Gas Mask – Scotland

Back in the late 80’s it was unclear whether gas masks appeared at Scottish raves merely to accessorise or as genuine protection from a chemical attack. Were they an emblem of fashion ingenuity or simply the drug addled paranoia of a pill popping generation?

The look fizzed out after a few years, but recently relit in a similar spirit. The UK club licensing laws have squeezed nightlife into submission, with clubs, pubs and raves falling foul of new policy. Communal recreational gatherings are now deemed surplus to requirements, dangerous even. And we’re shepherded back to our computers to languish in front of social media like obedient little citizens.

Of course, this doesn’t work, it only creates a bubbling discontent. Guerrilla rave mobs are cropping up all over the land, setting up their own entertainment. DIY parties abetted by the social media, ironically the very same instrument that’s supposed to dumb-us-down.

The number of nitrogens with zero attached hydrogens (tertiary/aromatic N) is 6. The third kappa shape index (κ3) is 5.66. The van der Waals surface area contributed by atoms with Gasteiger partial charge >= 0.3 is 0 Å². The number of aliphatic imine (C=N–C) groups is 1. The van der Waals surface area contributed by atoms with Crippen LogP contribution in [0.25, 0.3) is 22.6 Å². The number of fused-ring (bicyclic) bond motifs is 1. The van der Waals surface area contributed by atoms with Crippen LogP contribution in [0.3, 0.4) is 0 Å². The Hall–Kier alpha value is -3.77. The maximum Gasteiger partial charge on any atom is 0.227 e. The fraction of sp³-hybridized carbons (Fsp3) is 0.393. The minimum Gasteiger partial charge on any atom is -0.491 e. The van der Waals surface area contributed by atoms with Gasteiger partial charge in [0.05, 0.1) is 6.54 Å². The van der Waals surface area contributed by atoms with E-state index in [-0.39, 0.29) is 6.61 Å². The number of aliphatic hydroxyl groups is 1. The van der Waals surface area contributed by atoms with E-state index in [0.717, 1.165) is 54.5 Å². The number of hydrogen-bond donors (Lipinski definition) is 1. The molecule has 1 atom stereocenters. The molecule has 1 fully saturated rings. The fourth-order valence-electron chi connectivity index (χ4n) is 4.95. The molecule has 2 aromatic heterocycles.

These parties are reminiscent of the late 80’s, and just as illegal. The Police are rampant, belligerently closing them with their anti rave response units. Party goers risk prosecution for merely attending, so identities are hidden. In Scotland, the ubiquitous hoodie and scarf have been abandoned for something more decorative: the gas mask. Tongue-in-cheek combative wear that tips its hat to yesteryear.

The gas mask continues to prove inextricably linked to these cultural coups, but not with the compromise of style. The rave gas mask demonstrates how function meets fashion.

 

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